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Generative AI in finance: Banking vs Fintechs

Generative AI's impending implementation across the tech stack poses a lot of questions about the spread of power in the ecosystem. Will it allow up-and-coming fintechs to establish themselves, or only further the lead of incumbent banks. At Fintech Connect Europe today, a panel featuring multiple tech executives discussed the unique benefits and problems each side faces when implementing proprietary models. 

Alexey Gabstarov, CTO of 2016 founded digibank Kroo, says fintechs are "a bit handicapped" due to a lack of "historic data." Data is king when it comes to training artificial intelligence models, and banks have historically had too much for their own good.

Phil Starett, CTO of Adobe International and former Barclays director, says "banks have always had the data but didn't really know what to do with it." They invested heavily in "building these big data farms," and while they've largely been a cost sink for some time, recent AI developments are finally allowing them to come good.

Gabstarov is hoping regulation will fix this disparity by mandating data sharing initiatives among firms. If that doesn't work, another solution will be to "use more synthetic data in training those models." This can level the playing field... or increase the risk of harmful hallucinations.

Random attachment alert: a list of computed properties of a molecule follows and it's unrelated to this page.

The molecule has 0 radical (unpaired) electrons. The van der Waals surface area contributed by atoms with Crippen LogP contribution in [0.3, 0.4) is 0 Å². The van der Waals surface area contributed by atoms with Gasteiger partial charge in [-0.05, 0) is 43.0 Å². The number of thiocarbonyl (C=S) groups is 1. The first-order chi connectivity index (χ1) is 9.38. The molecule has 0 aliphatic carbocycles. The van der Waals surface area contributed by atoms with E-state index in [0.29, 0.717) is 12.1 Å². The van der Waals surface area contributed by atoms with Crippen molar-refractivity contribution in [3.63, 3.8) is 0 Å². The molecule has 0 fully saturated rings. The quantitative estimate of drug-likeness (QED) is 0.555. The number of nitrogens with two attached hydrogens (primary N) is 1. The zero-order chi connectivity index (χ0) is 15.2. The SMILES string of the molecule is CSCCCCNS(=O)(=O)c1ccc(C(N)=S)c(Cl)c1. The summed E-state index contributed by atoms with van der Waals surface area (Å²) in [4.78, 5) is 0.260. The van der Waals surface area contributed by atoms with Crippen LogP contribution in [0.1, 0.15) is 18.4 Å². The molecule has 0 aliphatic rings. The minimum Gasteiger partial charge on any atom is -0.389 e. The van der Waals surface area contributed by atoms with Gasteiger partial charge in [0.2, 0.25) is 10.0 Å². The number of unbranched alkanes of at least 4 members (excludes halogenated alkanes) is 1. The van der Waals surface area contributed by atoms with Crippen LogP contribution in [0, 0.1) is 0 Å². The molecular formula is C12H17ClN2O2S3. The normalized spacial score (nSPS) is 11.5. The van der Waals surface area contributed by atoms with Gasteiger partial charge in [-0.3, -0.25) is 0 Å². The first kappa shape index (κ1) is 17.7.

The problem for these big banks is the same problem they've been grappling with for decades; useless legacy tech. Gabstarov says Kroo's data is all on one platform, a "single pane of glass" an AI model can look at. Navigating banking stacks, conversely, would be like breaking that pane of glass into a million shards and asking the AI to walk across it barefoot.

This is likely why banks are taking such a front-footed approach on casting off as much legacy tech as they can. Deutsche Bank has been particularly officious, cutting applications in the thousands.

While both fintechs and banks stand to benefit from genAI, it's only those already actively implementing the technology that we can expect to come out on top. "This industry moves so fast," Gabstarov says. "If you're just now trying to look forward, you're already behind."

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AUTHORAlex McMurray Editor

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